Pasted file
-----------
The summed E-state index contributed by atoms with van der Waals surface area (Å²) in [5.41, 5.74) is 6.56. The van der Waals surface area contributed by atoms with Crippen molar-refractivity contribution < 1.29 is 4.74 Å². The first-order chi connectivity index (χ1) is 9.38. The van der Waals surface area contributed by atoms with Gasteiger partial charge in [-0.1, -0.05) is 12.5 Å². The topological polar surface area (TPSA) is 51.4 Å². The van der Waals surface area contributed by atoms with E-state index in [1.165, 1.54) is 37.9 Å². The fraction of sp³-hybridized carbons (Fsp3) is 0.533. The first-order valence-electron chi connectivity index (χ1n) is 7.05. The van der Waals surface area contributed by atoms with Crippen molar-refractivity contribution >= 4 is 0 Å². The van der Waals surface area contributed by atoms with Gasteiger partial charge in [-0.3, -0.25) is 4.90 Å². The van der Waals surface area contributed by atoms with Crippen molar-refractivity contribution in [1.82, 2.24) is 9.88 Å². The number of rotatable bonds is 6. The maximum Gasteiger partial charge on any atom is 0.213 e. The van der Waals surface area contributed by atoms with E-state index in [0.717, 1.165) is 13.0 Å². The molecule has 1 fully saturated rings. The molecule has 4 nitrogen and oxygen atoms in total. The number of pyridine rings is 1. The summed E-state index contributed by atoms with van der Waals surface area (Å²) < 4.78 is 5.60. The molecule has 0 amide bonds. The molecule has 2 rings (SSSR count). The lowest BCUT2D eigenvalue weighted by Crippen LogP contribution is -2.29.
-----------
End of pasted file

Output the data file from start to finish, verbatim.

The summed E-state index contributed by atoms with van der Waals surface area (Å²) in [5.41, 5.74) is 6.56. The van der Waals surface area contributed by atoms with Crippen molar-refractivity contribution < 1.29 is 4.74 Å². The first-order chi connectivity index (χ1) is 9.38. The van der Waals surface area contributed by atoms with Gasteiger partial charge in [-0.1, -0.05) is 12.5 Å². The topological polar surface area (TPSA) is 51.4 Å². The van der Waals surface area contributed by atoms with E-state index in [1.165, 1.54) is 37.9 Å². The fraction of sp³-hybridized carbons (Fsp3) is 0.533. The first-order valence-electron chi connectivity index (χ1n) is 7.05. The van der Waals surface area contributed by atoms with Crippen molar-refractivity contribution >= 4 is 0 Å². The van der Waals surface area contributed by atoms with Gasteiger partial charge in [-0.3, -0.25) is 4.90 Å². The van der Waals surface area contributed by atoms with Crippen molar-refractivity contribution in [1.82, 2.24) is 9.88 Å². The number of rotatable bonds is 6. The maximum Gasteiger partial charge on any atom is 0.213 e. The van der Waals surface area contributed by atoms with E-state index in [0.717, 1.165) is 13.0 Å². The molecule has 1 fully saturated rings. The molecule has 4 nitrogen and oxygen atoms in total. The number of pyridine rings is 1. The summed E-state index contributed by atoms with van der Waals surface area (Å²) < 4.78 is 5.60. The molecule has 0 amide bonds. The molecule has 2 rings (SSSR count). The lowest BCUT2D eigenvalue weighted by Crippen LogP contribution is -2.29.